Unpacking Derrida’s “Structure, Sign, and Play”

 

Jacques Derrida Quote: “The end approaches, but the apocalypse is ...

 

“language bears within itself the necessity of its own critique”

Today I got stuck into reading Derrida’s seminal text: “Structure, Sign and Play in the Discourse of Human Sciences”. While I am yet to completely grasp the argument put forth by Derrida, here is a meager attempt at understanding what the text is about.

According to Derrida there was an event. This is the event of rupture in western philosophy due to which we can think about and asses the structure of an idea, or what Derrida calls structrality of structure. According to Derrida, a particular breakthrough in western philosophy enabled us to learn that philosophical [and theological] ideas, especially language, has a structure and logic to it.

 

Let’s think about it in the following sequence:

  1. Imagine you are flatting. You have a room. You wonder how to organise that room: what pictures and paintings will go up, where the bed and chair will go etc.
  2. But your room is not on its own. It is only one room in a whole building, as part of a structure.
  3. But still, your room has distinct qualities. You wonder about the roomness of your room. The qualities that make it “your” room. It makes you wonder how it relates to other rooms in the structure of the house. The room is your room because it’s not your friends’ room.
  4. The moment you start thinking about the roomness of your room is the “event” Derrida is talking about. The event when philosophers began to understand the philosophical systems have structures in terms of how one thing relates to another.

 

Derrida’s Structure, Sign and Play in the Discourse of the Human Sciences remains one of the most significant documents of literary theory. It inaugurates what is known as post-structuralism in 1967. Post-structuralism does not mean an outright rejection of structuralism. Rather it means going beyond it by critiquing structuralism.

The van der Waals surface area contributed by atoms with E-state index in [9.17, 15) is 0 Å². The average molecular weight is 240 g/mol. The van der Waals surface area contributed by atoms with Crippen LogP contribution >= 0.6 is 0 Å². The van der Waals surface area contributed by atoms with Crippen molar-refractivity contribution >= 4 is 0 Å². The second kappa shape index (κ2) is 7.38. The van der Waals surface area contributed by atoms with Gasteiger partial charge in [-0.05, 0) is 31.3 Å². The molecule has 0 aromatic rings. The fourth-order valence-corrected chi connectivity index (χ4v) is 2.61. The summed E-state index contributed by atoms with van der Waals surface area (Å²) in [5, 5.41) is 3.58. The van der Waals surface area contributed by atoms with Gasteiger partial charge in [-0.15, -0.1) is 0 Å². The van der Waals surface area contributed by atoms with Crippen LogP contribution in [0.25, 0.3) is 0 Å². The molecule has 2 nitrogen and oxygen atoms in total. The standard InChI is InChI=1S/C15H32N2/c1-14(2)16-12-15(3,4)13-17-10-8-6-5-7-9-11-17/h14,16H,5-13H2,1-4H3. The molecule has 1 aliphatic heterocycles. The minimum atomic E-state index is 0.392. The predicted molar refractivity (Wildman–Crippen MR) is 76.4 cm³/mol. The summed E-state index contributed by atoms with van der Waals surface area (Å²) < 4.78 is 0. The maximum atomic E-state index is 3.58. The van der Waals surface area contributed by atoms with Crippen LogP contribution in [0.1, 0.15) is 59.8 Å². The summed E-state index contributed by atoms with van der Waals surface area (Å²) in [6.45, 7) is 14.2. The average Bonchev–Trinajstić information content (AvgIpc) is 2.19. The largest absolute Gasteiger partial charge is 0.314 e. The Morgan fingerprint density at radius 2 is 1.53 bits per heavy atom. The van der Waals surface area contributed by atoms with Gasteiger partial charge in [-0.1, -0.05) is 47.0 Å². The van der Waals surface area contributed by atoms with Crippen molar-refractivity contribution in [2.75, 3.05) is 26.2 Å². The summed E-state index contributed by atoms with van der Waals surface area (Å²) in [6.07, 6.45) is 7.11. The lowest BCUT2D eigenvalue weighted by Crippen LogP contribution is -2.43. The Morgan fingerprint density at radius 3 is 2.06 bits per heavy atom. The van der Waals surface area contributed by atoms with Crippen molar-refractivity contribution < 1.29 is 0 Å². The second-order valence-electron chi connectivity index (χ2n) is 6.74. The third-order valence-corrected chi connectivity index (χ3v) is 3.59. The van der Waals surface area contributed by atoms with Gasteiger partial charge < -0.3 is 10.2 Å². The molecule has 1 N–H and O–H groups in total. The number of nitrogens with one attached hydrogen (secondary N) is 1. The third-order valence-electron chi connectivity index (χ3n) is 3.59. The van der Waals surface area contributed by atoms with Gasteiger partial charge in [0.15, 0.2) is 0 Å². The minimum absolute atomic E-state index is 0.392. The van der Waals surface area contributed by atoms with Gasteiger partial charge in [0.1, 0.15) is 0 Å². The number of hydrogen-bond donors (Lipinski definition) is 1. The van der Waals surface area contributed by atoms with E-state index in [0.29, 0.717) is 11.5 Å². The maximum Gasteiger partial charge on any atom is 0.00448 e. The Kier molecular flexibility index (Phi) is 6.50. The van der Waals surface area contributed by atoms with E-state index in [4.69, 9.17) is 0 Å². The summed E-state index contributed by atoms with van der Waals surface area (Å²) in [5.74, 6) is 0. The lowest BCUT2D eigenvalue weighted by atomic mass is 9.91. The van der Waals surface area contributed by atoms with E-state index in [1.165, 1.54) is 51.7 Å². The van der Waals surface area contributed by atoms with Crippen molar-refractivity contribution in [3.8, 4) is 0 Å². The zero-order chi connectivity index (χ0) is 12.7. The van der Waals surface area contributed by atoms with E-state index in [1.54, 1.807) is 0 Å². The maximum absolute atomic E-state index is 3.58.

According to Derrida the concept of structure is as old as anything. All structures are held together by a centre: “an organizing principal that allows of limited play”. The centre holds the structure together, giving structure its stuctrurality.

While centre offers balance and stability,  it also limits creativity by inhabiting new thinking and only allowing limited creativity withing the structure itself. Centre brings balance but also introduces boundaries. Another feature of centre is that it remains unaltered by the changes taking place within it. For example, God is the centre of human activity, a source of meaning, a guarantor of law, certainty and creativity, but at the same time the notion of God or the assumptions behind God remains unaffected by the creative play inside the centre. If anything the play conforms and consolidates the structure.

In Derrida’s account, all structures or systems orient themselves through a centre that fixes or holds the structure in place (God in the medieval feudal hierarchy as a central force). The centre is conceived as providing the reason (logos) of the structure. It is the nodal point to which everything ultimately referred to, that which lent the system its closure. And, further, this centre is associated with the fullness of presence, of being, of positivity, of essence, of being something.

But, Derrida is here to offer a critique of this practice of centring from within. For him, “language bears within itself the necessity of its own critique”. To make his case, Derrida critiques Levi Strauss, French anthropologist who popularized structuralism.